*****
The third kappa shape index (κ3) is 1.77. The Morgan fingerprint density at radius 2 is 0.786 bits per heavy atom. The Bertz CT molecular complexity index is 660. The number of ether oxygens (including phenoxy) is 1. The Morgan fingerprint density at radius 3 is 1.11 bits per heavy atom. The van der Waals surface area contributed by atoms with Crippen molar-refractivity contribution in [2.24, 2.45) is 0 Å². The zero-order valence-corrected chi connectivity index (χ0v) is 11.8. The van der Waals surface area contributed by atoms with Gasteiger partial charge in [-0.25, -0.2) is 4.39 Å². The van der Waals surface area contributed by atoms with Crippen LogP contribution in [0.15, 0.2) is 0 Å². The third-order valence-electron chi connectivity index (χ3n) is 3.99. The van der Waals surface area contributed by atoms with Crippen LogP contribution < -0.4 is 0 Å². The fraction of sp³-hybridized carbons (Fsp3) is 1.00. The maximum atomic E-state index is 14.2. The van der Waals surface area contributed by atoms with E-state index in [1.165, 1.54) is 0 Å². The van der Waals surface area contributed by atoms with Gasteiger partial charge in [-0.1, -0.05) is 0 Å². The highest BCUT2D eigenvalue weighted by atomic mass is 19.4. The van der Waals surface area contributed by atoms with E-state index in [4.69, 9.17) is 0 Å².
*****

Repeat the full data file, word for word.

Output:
The third kappa shape index (κ3) is 1.77. The Morgan fingerprint density at radius 2 is 0.786 bits per heavy atom. The Bertz CT molecular complexity index is 660. The number of ether oxygens (including phenoxy) is 1. The Morgan fingerprint density at radius 3 is 1.11 bits per heavy atom. The van der Waals surface area contributed by atoms with Crippen molar-refractivity contribution in [2.24, 2.45) is 0 Å². The zero-order valence-corrected chi connectivity index (χ0v) is 11.8. The van der Waals surface area contributed by atoms with Gasteiger partial charge in [-0.25, -0.2) is 4.39 Å². The van der Waals surface area contributed by atoms with Crippen LogP contribution in [0.15, 0.2) is 0 Å². The third-order valence-electron chi connectivity index (χ3n) is 3.99. The van der Waals surface area contributed by atoms with Crippen LogP contribution < -0.4 is 0 Å². The fraction of sp³-hybridized carbons (Fsp3) is 1.00. The maximum atomic E-state index is 14.2. The van der Waals surface area contributed by atoms with E-state index in [1.165, 1.54) is 0 Å². The van der Waals surface area contributed by atoms with Gasteiger partial charge in [-0.1, -0.05) is 0 Å². The highest BCUT2D eigenvalue weighted by atomic mass is 19.4. The van der Waals surface area contributed by atoms with E-state index in [4.69, 9.17) is 0 Å².